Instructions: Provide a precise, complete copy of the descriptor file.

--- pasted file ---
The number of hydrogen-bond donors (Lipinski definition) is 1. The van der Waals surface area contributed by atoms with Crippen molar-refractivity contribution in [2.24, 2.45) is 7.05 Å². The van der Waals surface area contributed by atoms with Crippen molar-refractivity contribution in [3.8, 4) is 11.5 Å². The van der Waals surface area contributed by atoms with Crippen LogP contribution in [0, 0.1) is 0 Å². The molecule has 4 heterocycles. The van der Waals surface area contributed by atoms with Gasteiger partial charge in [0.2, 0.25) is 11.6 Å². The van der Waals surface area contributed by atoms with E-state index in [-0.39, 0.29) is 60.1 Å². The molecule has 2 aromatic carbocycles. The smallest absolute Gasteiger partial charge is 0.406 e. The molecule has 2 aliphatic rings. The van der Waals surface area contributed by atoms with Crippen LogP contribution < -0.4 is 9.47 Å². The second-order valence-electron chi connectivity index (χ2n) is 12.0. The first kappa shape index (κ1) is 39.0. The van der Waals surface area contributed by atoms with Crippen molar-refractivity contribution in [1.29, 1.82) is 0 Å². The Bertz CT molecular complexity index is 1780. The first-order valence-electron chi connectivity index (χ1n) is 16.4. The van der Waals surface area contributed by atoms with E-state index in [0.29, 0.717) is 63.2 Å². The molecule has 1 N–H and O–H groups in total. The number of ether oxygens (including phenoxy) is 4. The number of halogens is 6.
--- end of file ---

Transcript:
The number of hydrogen-bond donors (Lipinski definition) is 1. The van der Waals surface area contributed by atoms with Crippen molar-refractivity contribution in [2.24, 2.45) is 7.05 Å². The van der Waals surface area contributed by atoms with Crippen molar-refractivity contribution in [3.8, 4) is 11.5 Å². The van der Waals surface area contributed by atoms with Crippen LogP contribution in [0, 0.1) is 0 Å². The molecule has 4 heterocycles. The van der Waals surface area contributed by atoms with Gasteiger partial charge in [0.2, 0.25) is 11.6 Å². The van der Waals surface area contributed by atoms with E-state index in [-0.39, 0.29) is 60.1 Å². The molecule has 2 aromatic carbocycles. The smallest absolute Gasteiger partial charge is 0.406 e. The molecule has 2 aliphatic rings. The van der Waals surface area contributed by atoms with Crippen LogP contribution < -0.4 is 9.47 Å². The second-order valence-electron chi connectivity index (χ2n) is 12.0. The first kappa shape index (κ1) is 39.0. The van der Waals surface area contributed by atoms with Crippen molar-refractivity contribution in [1.29, 1.82) is 0 Å². The Bertz CT molecular complexity index is 1780. The first-order valence-electron chi connectivity index (χ1n) is 16.4. The van der Waals surface area contributed by atoms with E-state index in [0.29, 0.717) is 63.2 Å². The molecule has 1 N–H and O–H groups in total. The number of ether oxygens (including phenoxy) is 4. The number of halogens is 6.